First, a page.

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Metabolic shifts and structural changes in the gut microbiota upon branched-chain amino acid supplementation in middle-aged mice

Author:
Yang, Zhan, Huang, Simo, Zou, Dayang, Dong, Derong, He, Xiaoming, Liu., Ningwei, Liu, Wei, Huang, Liuyu
Source:
Amino acids 2016 v.48 no.12 pp. 2731-2745
ISSN:
0939-4451
Subject:
Bifidobacterium, Enterobacteriaceae, amino acids, antigens, blood serum, dietary supplements, digestive system, ecosystems, gas chromatography-mass spectrometry, humans, intestinal microorganisms, lipid metabolism, longevity, metabolites, mice, microbiome, quantitative polymerase chain reaction, ribosomal DNA, sugars
Abstract:
The importance of gut microbiota to health has gained extensive attention and is strongly correlated with diet. Dietary supplementation with a branched-chain amino acid-enriched mixture (BCAAem) exerts a variety of beneficial effects in mice and humans. In mice, BCAAem supplementation can promote longevity, but its influence on the gut ecosystem and the underlying mechanism remain unclear. To address this issue, BALB/C mice were fed a BCAAem-supplemented diet and their gut microbiomes were analysed by 16S rDNA sequencing. Quantitative polymerase chain reaction was performed to identify Bifidobacterium spp. in the gut, and gas chromatography–mass spectrometry was conducted for faecal-metabolite detection. The results showed that the structure of the gut microbiota changed, and BCAAem-supplementation in mice slowed the change speed of gut microbiota which is due to age. In addition, the abundance of the Akkermansia and Bifidobacterium increased in BCAAem-supplemented mice, while the ratio of Enterobacteriaceae decreased in BCAAem-supplemented mice. Moreover, 12 different metabolites, representing sugar and lipid metabolism, were altered between the supplemented and control groups. Thus, BCAAem influences the gut microbiota and gut metabolism. In addition, the BCAAem-supplemented group presented lower serum concentrations of lipopolysaccharide-binding protein. The changes are indicative of lower antigen loads in the host gut. These results suggest that dietary supplementation with BCAAem may be considered for improving health and promoting healthy aging.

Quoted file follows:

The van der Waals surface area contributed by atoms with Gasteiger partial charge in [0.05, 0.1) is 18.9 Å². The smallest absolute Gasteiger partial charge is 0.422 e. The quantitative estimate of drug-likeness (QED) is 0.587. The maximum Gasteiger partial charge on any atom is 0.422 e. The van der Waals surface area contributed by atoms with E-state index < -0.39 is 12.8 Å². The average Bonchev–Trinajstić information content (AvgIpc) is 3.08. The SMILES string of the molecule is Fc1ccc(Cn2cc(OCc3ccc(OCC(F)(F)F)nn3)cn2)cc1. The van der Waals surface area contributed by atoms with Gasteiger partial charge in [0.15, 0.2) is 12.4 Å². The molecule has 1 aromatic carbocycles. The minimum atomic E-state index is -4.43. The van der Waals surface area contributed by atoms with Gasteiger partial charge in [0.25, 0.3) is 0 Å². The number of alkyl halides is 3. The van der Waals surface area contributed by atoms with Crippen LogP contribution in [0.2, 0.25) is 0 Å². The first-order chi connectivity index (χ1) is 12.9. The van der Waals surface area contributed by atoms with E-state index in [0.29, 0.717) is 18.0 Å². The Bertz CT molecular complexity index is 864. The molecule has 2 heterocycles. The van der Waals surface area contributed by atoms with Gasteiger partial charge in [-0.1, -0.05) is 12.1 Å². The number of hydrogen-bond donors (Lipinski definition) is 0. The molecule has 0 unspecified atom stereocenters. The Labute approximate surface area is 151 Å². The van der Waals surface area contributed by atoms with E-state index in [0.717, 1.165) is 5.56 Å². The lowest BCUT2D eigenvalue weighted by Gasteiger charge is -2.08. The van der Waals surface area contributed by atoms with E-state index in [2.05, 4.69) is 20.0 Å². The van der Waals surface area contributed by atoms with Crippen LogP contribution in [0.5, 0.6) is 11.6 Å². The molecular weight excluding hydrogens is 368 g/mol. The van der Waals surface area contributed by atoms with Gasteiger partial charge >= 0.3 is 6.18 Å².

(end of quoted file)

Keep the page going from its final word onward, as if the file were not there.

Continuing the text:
Agid:
5696873